Senator Ringuette: I will wait to see the figures and all of the information before agreeing that your transaction was spectacular.

Senator Fortier: All of the documents are public. I prefer to call it a ``home run'' which is related to sports.

Senator Ringuette: Okay, then.

Senator Chaput: I have two questions for the minister. The first one is a follow-up to the questions asked by Senator Ringuette about the regional offices. You said there would be an office in Ottawa as well as regional offices.

My question relates to the relationship that I believe should be created with the agencies for economic development that we have throughout Canada. For example, we have Western Economic Diversification Canada, which deals with the SMEs.

Could there not be some tie-in with regional offices in order to properly connect with small and medium-sized enterprises throughout Canada?

Senator Fortier: I think that you and Senator Ringuette have made very good suggestions. I am sure that our employees are in touch with the development agencies. We will make sure that it happens because the development agencies have a broader mandate, and in this area there is a lot of overlap. You are right when you say that people should communicate with one another.

Senator Chaput: I would go even further, minister. I would like to ask you to see whether or not there could be a more official link with the chambers of commerce and others, since these agencies have been there for a number of years and are very familiar with the environment.

Senator Fortier: We will take a look at that.

Senator Chaput: My second question is about official languages. You hire an ombudsman, you have support staff and executives. You have regional offices, you provide information and you will also table an annual report.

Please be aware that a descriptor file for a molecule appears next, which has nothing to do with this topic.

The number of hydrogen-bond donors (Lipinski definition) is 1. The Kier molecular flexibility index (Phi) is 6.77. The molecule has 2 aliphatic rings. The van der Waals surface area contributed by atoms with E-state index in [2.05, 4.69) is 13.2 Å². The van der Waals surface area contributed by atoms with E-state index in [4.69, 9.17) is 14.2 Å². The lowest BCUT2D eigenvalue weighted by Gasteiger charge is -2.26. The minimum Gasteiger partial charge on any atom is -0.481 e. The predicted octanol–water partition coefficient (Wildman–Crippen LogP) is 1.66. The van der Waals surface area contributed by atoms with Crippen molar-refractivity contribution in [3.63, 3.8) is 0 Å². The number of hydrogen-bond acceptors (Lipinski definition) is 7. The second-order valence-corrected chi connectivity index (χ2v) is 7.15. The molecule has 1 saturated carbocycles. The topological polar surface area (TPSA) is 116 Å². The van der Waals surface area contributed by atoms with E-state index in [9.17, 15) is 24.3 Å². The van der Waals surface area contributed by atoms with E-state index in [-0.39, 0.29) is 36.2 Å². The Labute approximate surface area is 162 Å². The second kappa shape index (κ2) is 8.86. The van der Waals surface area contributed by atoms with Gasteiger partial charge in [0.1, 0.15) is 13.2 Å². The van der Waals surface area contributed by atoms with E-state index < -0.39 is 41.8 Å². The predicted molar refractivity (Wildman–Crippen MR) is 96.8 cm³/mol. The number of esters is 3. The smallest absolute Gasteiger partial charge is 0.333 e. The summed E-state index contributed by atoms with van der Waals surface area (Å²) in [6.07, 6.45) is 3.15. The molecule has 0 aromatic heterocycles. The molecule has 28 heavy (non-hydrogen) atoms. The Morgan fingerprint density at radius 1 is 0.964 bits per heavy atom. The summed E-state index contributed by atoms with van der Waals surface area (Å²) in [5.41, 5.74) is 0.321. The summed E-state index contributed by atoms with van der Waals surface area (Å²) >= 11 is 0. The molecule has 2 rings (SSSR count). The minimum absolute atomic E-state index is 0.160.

Do the regulations and policies provide for this to be done in both official languages?

Senator Fortier: No matter where we are located, we must be able to provide service to Canadians in both official languages. I am not saying that everyone who speaks both languages will be as bilingual as you are, or as are Senator Ringuette or other senators here, but there will be at least one person in each office who will be able to answer the telephone.

For example, in Edmonton we will have someone who speaks French and in Montreal, we will have someone who speaks English.

Senator Chaput: As I understand it, a complaint or a letter that is written in French will be reviewed by someone who speaks the same language?

Senator Fortier: That would be the case in the ombudsman's office. I thought you meant the regional offices. I was speaking about the procurement ombudsman whose office is different and who has nothing to do with small and medium-sized businesses. The procurement ombudsman's office will receive complaints and, of course, this will be done in both official languages and communications with the potential suppliers will also be in both official languages.